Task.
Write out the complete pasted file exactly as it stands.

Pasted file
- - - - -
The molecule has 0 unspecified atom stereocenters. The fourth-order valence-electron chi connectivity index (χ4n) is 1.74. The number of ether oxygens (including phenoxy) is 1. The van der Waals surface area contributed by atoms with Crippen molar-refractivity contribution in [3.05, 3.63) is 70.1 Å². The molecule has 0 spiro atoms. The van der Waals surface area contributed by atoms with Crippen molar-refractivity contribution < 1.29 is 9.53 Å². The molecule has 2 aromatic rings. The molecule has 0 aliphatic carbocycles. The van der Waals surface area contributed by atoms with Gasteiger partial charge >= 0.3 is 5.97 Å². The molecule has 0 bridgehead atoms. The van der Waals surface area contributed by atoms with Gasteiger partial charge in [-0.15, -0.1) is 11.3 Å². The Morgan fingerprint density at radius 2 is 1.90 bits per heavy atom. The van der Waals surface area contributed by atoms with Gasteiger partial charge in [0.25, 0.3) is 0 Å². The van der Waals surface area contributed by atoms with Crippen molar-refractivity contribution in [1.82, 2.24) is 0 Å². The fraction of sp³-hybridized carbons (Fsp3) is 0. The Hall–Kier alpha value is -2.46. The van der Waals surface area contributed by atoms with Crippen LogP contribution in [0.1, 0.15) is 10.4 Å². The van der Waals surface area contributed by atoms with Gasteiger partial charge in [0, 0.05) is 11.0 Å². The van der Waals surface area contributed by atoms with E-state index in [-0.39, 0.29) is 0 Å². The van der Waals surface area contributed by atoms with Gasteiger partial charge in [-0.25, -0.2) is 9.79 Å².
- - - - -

The molecule has 0 unspecified atom stereocenters. The fourth-order valence-electron chi connectivity index (χ4n) is 1.74. The number of ether oxygens (including phenoxy) is 1. The van der Waals surface area contributed by atoms with Crippen molar-refractivity contribution in [3.05, 3.63) is 70.1 Å². The molecule has 0 spiro atoms. The van der Waals surface area contributed by atoms with Crippen molar-refractivity contribution < 1.29 is 9.53 Å². The molecule has 2 aromatic rings. The molecule has 0 aliphatic carbocycles. The van der Waals surface area contributed by atoms with Gasteiger partial charge >= 0.3 is 5.97 Å². The molecule has 0 bridgehead atoms. The van der Waals surface area contributed by atoms with Gasteiger partial charge in [-0.15, -0.1) is 11.3 Å². The Morgan fingerprint density at radius 2 is 1.90 bits per heavy atom. The van der Waals surface area contributed by atoms with Gasteiger partial charge in [0.25, 0.3) is 0 Å². The van der Waals surface area contributed by atoms with Crippen molar-refractivity contribution in [1.82, 2.24) is 0 Å². The fraction of sp³-hybridized carbons (Fsp3) is 0. The Hall–Kier alpha value is -2.46. The van der Waals surface area contributed by atoms with Crippen LogP contribution in [0.1, 0.15) is 10.4 Å². The van der Waals surface area contributed by atoms with Gasteiger partial charge in [0, 0.05) is 11.0 Å². The van der Waals surface area contributed by atoms with E-state index in [-0.39, 0.29) is 0 Å². The van der Waals surface area contributed by atoms with Gasteiger partial charge in [-0.25, -0.2) is 9.79 Å².